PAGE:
Like a lot of people, I often wrestle with guilt and shame from my past. Before I was a Christian I lived on the other end of the spectrum from righteousness. I often feel like the Apostle Paul did when he referred to himself as the ‘chief of all sinners’. Unfortunately, there are always people in my wake who remind me of who I used to be adding to my already infested heart of regret. I have recently been working very hard towards overcoming my past and wanted to share with you some of the things I’ve learned from God’s Word, the Bible.
First, there is a difference between guilt and godly sorrow. Guilt is used by the enemy of our souls (sometimes through other people) to inflict shame and oppression onto us. But the Lord tells us that there is no condemnation for those who are in Christ, meaning that when we gave our hearts to Jesus, we are no longer spiritually held accountable for them – we are no longer guilty, because Jesus paid the ransom for our sinful soul.
On the other hand, godly sorrow (that some times feels like guilt) occurs when we walk in rebellion, to spiritually prompt us to work through our behavior with the Lord. 2 Corinthians 7:9-10 says:
I now rejoice, not that you were made sorrowful, but that you were made sorrowful to the point of repentance; for you were made sorrowful according to the will of God, so that you might not suffer loss in anything through us. For the sorrow that is according to the will of God produces a repentance without regret, leading to salvation, but the sorrow of the world produces death.
Godly sorrow is “according to the will of God” and is therefore a very good thing. It is good because it leads its sufferer to repentance, and it is good because it points to a heart that is truly broken over sin. God says He will never despise a broken and contrite heart (Psalm 51:17). It is knowing God’s kind and forgiving nature that moves those who sin to repent (Romans 2:4).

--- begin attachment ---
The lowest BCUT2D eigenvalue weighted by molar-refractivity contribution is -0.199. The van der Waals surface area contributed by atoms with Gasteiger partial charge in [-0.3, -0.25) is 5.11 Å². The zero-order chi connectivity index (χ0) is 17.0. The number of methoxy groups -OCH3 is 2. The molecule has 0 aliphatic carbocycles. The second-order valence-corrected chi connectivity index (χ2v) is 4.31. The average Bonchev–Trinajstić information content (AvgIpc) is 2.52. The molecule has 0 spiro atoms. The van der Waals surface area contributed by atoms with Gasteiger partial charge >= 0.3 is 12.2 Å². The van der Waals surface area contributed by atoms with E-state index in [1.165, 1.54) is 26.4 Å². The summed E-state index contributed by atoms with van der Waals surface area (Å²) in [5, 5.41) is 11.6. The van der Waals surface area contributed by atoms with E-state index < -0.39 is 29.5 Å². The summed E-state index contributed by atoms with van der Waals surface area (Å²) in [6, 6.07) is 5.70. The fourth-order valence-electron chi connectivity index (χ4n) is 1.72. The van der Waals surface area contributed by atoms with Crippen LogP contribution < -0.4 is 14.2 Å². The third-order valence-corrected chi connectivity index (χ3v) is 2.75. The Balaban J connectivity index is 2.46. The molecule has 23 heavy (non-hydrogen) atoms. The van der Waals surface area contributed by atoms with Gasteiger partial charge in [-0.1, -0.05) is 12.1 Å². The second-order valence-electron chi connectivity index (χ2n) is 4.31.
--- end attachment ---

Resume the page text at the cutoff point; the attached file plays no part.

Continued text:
1 John 1:9 tells us that If we confess our sins, He is faithful and righteous to forgive us our sins and to cleanse us from all unrighteousness. That being said, when we continue to dwell on past sins that we’ve confessed, what we are saying in essence is that what Jesus did on the cross wasn’t good enough, and that God lied when He said we were cleansed. Faith is standing in the truth; we’re forgiven and cleansed, the sins are not held against us any longer, and they have no power over us. I once heard someone say, “Every time Satan reminds you of your past, remind him of his future,” which we know is eternal damnation.
Brother and sisters in the Lord, if you know Jesus as your Savior your sins have been washed away by the blood of Christ. Walk in that freedom. Do not buy into the lies of the enemy and allow him to drag you down. The Lord has great plans for you – plans you cannot fulfill in the depths of guilt and oppression (Jeremiah 29:11-13). Stand in truth!
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